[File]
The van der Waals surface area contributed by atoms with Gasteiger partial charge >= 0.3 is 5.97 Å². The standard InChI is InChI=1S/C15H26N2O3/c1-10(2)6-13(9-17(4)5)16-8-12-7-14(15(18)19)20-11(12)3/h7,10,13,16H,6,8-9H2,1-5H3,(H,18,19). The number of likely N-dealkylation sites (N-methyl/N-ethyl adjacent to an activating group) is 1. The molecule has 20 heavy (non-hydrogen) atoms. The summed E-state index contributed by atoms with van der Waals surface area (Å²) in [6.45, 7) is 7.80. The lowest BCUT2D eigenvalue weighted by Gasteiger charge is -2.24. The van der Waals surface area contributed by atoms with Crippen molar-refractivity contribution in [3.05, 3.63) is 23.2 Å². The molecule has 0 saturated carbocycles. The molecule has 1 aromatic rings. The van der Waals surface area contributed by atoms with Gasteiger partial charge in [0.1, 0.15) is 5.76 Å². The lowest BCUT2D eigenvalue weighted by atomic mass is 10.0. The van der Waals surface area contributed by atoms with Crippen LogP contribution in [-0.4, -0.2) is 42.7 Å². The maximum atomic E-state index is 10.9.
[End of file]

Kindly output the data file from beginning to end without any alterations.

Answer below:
The van der Waals surface area contributed by atoms with Gasteiger partial charge >= 0.3 is 5.97 Å². The standard InChI is InChI=1S/C15H26N2O3/c1-10(2)6-13(9-17(4)5)16-8-12-7-14(15(18)19)20-11(12)3/h7,10,13,16H,6,8-9H2,1-5H3,(H,18,19). The number of likely N-dealkylation sites (N-methyl/N-ethyl adjacent to an activating group) is 1. The molecule has 20 heavy (non-hydrogen) atoms. The summed E-state index contributed by atoms with van der Waals surface area (Å²) in [6.45, 7) is 7.80. The lowest BCUT2D eigenvalue weighted by Gasteiger charge is -2.24. The van der Waals surface area contributed by atoms with Crippen molar-refractivity contribution in [3.05, 3.63) is 23.2 Å². The molecule has 0 saturated carbocycles. The molecule has 1 aromatic rings. The van der Waals surface area contributed by atoms with Gasteiger partial charge in [0.1, 0.15) is 5.76 Å². The lowest BCUT2D eigenvalue weighted by atomic mass is 10.0. The van der Waals surface area contributed by atoms with Crippen LogP contribution in [-0.4, -0.2) is 42.7 Å². The maximum atomic E-state index is 10.9.